Independent bookstores were headed for extinction; much in the way family-owned hardware stores vanished as home-improvement giant Home Depot captured market share. When Amazon.com filled an Internet niche, the way in which readers approached bookstores changed forever. Neighborhood bookstores had more to worry about than industry mogul bookstores like "Barnes & Noble," or "Borders."
Six years after Amazon.com launched, and after giant bookstores followed suit, it now seems that the smaller independent bookstores enjoy a resurgence, due (some feel) to the public’s change in attitude after 9-11. Loyalty online is a difficult variable to the equation, and large retailers, as any shopper knows, employ staff who do not stay.
|“I think that most people prefer to shop at smaller stores, whether it’s for books or tires,” Mary Gay Shipley -- Blytheville, AR|
“I definitely see a change in consumer attitude,” says Harris Healy, III of Logos bookstore in Manhattan. “Customers want the smaller store and the personal service that comes with it. Before the September 11 attacks, it seemed that the majority of consumers were drawn to big, bigger, biggest. Now, they seem to like wandering around a store and buying from people they know, people who know the products they sell,” Healy said.
Logos' bookstores are independently operated as an association rather than a franchise, specializing in Christian books. Healy has been with Logos for 18 years, six of those spent as the store’s lead salesman, the past 12 years as store owner. Healy’s store is a bit different, catering to the more serious and secular tastes of "CUPIES" (Christian Urban Professionals).
“There are big Christian bookstores our customers could shop at, but they come here,” Healy said. “They could also buy online, but that’s so impersonal and they want the personal contact. We have a book club that meets here, a weekly ‘childrens hour’ and an attitude that welcomes people to come in and browse or just chat [in person].” Visit Logos Manhattan
Like Healy, Mary Gay Shipley, owner of That Bookstore in Blytheville, AR, doesn’t seem overly concerned about competition from the big chains or Amazon.com. Blytheville is a small town and the only local competition comes from supermarket chains with book sections and other shops specializing in books, videos, and music. On the other hand, metropolitan Memphis, TN, is only an hour’s drive away and offers bookstores, as well as a vast array of entertainment attractions, department stores, a riverwalk and restaurants, all of which could draw Blytheville residents.
“The people who want to shop at the big stores are going to shop there, period,” Shipley said. “But the big stores just don’t have customer loyalty and that’s what keeps small stores alive.”
Shipley should know. While Blytheville residents may drive across state lines to shop at deparmtment stores in Tennessee, Shipley says some of her customers drive to Blytheville from Memphis and beyond to buy books from her store. That Bookstore also enjoys the loyalty of writers like John Grisham and Hillary Clinton, who arrange special book signings at That Bookstore.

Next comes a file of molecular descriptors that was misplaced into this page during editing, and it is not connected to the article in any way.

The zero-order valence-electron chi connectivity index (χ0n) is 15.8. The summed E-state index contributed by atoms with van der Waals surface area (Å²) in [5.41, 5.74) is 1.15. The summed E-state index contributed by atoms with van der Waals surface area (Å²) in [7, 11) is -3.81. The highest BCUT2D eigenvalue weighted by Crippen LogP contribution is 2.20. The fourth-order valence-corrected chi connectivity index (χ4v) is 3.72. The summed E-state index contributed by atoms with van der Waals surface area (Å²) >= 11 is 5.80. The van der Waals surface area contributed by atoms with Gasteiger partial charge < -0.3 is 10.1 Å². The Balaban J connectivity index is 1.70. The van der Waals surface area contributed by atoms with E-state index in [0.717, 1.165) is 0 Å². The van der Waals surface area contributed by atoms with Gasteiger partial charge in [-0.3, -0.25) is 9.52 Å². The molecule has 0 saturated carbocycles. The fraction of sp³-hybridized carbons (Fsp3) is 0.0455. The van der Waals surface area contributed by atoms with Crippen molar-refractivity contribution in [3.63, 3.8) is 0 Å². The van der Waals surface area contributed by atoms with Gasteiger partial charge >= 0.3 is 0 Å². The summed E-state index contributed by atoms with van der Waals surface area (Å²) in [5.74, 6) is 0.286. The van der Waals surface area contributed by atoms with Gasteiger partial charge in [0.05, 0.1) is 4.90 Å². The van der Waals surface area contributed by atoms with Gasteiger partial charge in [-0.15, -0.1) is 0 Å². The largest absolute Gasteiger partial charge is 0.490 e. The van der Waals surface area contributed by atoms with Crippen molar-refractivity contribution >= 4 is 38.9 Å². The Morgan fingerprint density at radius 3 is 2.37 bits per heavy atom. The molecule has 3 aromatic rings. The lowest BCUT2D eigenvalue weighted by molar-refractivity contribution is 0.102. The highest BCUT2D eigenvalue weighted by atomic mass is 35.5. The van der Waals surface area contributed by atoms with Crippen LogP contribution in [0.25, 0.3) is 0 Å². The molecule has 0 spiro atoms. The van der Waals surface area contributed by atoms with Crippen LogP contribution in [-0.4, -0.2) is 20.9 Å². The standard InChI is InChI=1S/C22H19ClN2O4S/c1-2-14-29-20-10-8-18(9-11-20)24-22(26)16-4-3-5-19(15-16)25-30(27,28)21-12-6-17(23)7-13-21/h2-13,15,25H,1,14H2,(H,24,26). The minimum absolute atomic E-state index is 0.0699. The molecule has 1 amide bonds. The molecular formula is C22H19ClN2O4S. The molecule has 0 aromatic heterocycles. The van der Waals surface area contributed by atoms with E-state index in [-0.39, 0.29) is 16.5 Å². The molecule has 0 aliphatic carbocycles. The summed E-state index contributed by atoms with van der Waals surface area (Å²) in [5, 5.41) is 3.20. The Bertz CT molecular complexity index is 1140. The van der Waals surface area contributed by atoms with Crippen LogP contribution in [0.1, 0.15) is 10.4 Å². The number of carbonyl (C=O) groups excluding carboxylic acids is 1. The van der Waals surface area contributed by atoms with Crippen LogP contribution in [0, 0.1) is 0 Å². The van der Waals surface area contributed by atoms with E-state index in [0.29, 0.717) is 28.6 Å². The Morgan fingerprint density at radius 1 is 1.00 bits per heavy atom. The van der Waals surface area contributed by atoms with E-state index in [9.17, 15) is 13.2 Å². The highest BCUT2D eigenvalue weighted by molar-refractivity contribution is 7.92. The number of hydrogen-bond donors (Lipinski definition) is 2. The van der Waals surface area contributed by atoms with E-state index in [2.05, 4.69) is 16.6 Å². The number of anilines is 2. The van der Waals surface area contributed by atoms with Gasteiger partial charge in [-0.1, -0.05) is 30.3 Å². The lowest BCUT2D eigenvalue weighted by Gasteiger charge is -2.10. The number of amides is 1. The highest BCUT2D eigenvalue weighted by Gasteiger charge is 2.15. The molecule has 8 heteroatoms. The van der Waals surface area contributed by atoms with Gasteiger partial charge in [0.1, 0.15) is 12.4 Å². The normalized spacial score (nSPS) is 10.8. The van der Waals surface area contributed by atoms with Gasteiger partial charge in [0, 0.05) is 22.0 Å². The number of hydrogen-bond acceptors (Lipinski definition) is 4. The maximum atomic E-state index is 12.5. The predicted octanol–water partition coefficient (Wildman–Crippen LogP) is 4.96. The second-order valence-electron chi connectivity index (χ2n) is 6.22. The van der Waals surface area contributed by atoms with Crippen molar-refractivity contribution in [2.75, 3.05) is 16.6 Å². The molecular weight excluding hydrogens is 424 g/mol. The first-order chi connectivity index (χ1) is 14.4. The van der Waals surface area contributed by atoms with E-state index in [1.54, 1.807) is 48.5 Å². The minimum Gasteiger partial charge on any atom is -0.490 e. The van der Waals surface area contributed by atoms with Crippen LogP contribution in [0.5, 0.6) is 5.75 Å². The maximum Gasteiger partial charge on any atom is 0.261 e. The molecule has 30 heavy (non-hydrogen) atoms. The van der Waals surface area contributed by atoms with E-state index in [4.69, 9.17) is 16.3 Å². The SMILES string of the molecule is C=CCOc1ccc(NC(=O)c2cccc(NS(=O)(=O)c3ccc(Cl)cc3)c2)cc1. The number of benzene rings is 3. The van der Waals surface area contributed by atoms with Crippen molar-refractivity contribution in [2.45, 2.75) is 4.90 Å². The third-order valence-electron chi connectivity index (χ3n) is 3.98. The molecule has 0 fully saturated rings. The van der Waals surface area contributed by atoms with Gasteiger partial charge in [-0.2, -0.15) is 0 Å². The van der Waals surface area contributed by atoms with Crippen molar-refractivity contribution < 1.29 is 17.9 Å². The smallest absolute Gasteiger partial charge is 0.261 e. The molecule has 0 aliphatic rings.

Shipley's store, located in Northeastern Arkansas on the Mississippi River, is a cozy setting for a steady stream of popular authors who bring customers back for signings. The personal service and attention customers received from Shipley's staff is also key to customer loylaty, she said.
“I think that most people prefer to shop at smaller stores, whether it’s for books or tires,” Shipley said. “They know they can ask questions and they’ll be answered by someone who knows the product. They don’t get that feeling from a big store, where salespeople aren’t knowledgeable and might be there one week and gone the next.”
A strong Internet presence is necessary in our economic environment. That Bookstore's virtual shop attempts to capture Shipley's real storefront's homey, welcoming atomsphere. Shipley keeps her website updated frequently with book news, and her monthly newsletter keeps customers abreast of book releases and upcoming author signings. Web users may also purchase books from That Bookstore's website.
“I absolutely agree that a successful independent bookstore needs a great web site, one that draws potential buyers as much as the store does,” maintains Chris Ohman, who has spent the last decade at the 30 year old Boulder Bookstore in Boulder, CO. “It’s just one of the personal touches that keeps people coming in and coming back.”
While Boulder is more of a college town than a business city or river town like Manhattan or Blytheville, Ohman’s store faces stiff competition with Borders and Barnes & Noble, in addition to other book shops in Denver, less than an hour away. Instead of feeling hot breath, he feels the fresh breeze of longtime customers and new ones alike.
“Let’s face it, the big guys can offer those discounts and we can’t compete head-to-head that way,” Ohman said. “But for someone who is a real book buyer, we’re the best buy in town. Our frequent buyer club is much less expensive than the one Barnes & Noble offers and our customers are more discerning than someone who just pops in a store or goes online to buy the latest best seller.”
Staying alive is one thing, but staying in business is another. For these three independent bookstores and others throughout the United States, success is all about bringing customers back. Building loyalty comes from an emphasis on exceptional customer service. Whether it’s a good web site, a monthly newsletter, or hosting book club meetings, the personal touch offered by independent bookstores keeps customers coming back, or to paraphrase a literary tale, puts David on equal footing with Goliath.